A zero percent loan is often advertised as one of the best deals you can get when you're buying a new car. You'll sometimes hear people call such financing "free money." It's not that exactly, but it's as close as you're likely to get.

And such loans aren't available to everyone: You typically have to have a credit score above 700 to qualify. If you can tick that box, you can get some significant savings: A buyer who gets a zero percent interest deal on a $25,000, 60-month loan would save $3,300 in interest charges, compared to a loan with the average 5 percent APR.

Lately, though, zero percent offers have become less plentiful. In August 2017, for example, 14.6 percent of car deals were financed with zero percent loans, according to Edmunds analysts. In August 2018, however, that number had dropped to 7.4 percent.

Rising interest rates are to blame. Zero percent loans are free money if you're the buyer, but not if you're the carmaker, which has to pick up the tab for such offers just as it does with traditional cash-back rebates.

Provided you can find and qualify for a zero percent car loan, it sounds like a no-brainer. But is a zero percent loan the best of deals? Are there any catches? And if you were planning on paying cash for your car, is it even worth considering?

How Can It Be Zero Percent?

Automakers' financing companies forgo the money they would have made on loans with interest in favor of selling more of a particular vehicle. This financing incentive can spark sales of a slow-selling vehicle or help clear out inventory to make room for cars from the new model year.

The availability of zero percent deals has followed a pretty rigid pattern, said Jeremy Acevedo, senior analyst for Edmunds. Zero percent offers typically peak in the summer months to stimulate sales for the outgoing model year and stay "relatively subdued" in the other months. It remains to be seen if this pattern will continue in an era of high interest rates.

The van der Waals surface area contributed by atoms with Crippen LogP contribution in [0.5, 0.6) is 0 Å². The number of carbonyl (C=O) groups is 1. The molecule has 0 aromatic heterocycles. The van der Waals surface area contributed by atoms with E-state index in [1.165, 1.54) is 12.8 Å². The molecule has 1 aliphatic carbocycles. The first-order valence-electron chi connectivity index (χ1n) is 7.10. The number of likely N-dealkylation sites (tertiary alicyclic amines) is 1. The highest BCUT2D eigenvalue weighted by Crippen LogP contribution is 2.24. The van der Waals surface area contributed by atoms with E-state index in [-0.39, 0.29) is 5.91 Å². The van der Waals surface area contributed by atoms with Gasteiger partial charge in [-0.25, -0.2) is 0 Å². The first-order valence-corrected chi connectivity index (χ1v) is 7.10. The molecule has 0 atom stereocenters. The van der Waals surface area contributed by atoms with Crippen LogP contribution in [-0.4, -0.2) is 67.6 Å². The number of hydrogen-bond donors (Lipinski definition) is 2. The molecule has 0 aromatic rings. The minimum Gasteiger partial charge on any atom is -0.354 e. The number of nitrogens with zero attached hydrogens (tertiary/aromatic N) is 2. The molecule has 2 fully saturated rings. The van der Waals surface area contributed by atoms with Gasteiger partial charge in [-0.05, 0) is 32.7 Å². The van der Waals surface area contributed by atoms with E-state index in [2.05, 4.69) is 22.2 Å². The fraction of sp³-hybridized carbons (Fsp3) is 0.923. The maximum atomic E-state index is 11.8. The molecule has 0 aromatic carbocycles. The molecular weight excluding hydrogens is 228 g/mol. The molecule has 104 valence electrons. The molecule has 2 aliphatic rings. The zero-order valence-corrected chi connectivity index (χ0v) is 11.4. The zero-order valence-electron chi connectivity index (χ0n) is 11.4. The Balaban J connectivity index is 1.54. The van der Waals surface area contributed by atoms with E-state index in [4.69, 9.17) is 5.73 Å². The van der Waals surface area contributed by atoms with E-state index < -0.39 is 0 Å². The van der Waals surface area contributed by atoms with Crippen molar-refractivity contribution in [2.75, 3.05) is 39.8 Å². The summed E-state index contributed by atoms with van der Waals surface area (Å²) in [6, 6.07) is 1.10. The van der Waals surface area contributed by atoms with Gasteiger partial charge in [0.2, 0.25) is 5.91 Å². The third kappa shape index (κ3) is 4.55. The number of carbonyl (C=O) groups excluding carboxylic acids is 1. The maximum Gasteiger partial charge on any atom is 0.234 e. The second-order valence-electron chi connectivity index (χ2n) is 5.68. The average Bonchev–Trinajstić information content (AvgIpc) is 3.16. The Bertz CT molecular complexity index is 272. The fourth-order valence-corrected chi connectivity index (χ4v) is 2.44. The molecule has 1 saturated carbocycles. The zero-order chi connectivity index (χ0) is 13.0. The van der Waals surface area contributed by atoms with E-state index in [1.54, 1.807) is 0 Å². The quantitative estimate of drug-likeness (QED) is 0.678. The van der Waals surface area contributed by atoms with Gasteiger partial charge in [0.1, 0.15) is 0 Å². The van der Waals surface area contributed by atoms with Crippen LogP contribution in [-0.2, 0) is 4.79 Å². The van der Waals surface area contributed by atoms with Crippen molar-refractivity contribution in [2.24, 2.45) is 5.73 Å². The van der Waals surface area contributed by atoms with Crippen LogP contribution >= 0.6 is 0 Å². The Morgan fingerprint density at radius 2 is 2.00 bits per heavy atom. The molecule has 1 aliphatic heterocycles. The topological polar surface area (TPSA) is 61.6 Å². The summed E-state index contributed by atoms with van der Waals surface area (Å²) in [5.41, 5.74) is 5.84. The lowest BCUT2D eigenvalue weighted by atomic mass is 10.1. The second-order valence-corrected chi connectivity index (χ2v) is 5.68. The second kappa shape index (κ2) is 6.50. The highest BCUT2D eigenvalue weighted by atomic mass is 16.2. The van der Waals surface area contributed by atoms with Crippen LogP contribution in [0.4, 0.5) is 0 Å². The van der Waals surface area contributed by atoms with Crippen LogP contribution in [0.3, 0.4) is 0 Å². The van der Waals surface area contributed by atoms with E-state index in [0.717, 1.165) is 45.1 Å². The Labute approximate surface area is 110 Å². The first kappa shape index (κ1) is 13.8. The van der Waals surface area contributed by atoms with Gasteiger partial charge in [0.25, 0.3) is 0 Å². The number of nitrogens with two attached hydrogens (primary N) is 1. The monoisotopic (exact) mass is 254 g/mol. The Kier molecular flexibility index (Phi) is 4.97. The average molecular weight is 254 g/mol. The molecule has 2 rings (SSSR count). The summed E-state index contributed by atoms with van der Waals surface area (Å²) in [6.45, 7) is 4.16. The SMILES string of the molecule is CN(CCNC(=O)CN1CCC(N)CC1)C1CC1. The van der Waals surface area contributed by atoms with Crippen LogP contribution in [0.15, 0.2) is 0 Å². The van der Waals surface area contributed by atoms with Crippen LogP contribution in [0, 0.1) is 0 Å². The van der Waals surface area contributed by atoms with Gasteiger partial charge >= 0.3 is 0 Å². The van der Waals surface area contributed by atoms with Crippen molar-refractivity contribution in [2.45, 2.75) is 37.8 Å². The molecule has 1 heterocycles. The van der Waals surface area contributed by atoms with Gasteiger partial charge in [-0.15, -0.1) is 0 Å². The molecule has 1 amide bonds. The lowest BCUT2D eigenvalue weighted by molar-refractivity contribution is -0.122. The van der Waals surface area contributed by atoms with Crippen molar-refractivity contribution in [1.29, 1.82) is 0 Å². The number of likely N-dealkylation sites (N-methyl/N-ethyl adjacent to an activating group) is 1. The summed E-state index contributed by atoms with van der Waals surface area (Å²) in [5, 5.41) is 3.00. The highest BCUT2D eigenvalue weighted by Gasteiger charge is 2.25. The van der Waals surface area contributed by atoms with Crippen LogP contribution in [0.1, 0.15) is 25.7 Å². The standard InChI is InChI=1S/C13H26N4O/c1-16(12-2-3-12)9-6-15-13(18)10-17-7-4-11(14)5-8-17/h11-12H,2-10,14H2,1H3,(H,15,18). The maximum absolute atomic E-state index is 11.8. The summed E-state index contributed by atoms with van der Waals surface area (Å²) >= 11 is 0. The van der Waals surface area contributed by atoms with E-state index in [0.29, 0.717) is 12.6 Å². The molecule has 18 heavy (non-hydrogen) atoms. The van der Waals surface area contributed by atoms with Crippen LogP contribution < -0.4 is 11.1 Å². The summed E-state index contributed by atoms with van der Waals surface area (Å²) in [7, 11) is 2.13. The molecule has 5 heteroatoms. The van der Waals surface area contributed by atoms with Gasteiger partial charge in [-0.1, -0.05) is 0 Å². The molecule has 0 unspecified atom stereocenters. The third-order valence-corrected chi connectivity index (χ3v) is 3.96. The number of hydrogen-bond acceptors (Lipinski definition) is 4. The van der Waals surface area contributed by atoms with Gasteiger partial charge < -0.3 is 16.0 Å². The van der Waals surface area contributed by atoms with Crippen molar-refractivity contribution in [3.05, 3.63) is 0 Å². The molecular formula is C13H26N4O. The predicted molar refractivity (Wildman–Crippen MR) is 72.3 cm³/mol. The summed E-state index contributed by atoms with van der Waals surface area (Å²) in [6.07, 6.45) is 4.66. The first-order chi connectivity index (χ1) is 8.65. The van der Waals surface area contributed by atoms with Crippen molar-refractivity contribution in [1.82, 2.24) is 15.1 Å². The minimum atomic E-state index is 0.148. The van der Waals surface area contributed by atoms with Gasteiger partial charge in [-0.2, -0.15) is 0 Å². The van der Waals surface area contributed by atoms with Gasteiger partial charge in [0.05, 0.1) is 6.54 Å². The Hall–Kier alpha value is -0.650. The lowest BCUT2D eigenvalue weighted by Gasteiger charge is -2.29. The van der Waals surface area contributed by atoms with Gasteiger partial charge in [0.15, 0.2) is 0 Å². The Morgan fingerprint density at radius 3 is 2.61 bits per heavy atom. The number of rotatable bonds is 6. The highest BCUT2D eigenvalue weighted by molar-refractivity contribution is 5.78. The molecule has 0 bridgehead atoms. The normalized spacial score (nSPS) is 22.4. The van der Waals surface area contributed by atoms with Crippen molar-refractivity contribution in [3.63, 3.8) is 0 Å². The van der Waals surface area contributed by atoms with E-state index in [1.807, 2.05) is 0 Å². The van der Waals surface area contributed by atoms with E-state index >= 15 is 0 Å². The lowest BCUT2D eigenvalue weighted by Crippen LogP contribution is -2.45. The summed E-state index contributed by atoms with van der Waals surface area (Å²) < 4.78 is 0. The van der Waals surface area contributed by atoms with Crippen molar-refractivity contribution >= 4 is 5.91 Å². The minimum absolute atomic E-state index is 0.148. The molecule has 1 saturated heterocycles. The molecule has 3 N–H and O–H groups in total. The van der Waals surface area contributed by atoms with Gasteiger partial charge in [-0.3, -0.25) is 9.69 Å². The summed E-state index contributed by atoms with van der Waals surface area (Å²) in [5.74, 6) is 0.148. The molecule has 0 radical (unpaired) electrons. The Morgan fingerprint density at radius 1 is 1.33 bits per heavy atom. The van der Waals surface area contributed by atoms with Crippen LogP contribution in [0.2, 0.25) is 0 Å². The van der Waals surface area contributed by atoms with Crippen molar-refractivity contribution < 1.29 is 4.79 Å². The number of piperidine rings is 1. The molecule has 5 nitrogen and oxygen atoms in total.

And while such carmakers as Chrysler, Nissan and Toyota largely walked away from zero percent loans in late summer of 2018, shoppers could still find the offers on selected models from carmakers including Ford, Subaru and Kia.

Carmakers advertise the no-interest loans in commercials, at dealerships or on their websites. The Edmunds Incentives and Rebates page also highlights zero percent financing offers and other promotions for the month.

Sometimes a dealership will offer its own version of zero percent financing. In this case, the dealership opts to pay the interest on your loan, either to sweeten a deal or as an incentive for you to make a large down payment. It typically occurs when a buyer already qualifies for a loan with a low annual percentage rate (APR) and the amount being financed is a figure the dealer deems reasonable.

How to Qualify

As noted, zero percent loans are typically reserved for buyers with excellent credit. The fine print on automaker websites often says things like "for qualified buyers" or "based on Tier One credit." The language doesn't really spell out what that means in terms of FICO scores. And the range itself can vary from one automaker to another, so it's a good idea to call the dealership for the car you're considering to determine the requirements.

If your score is slightly lower, zero percent offers are still worth looking into. There have been cases of people, despite a lower credit score, getting approved because of a solid history of making payments on time and loyalty to a car brand.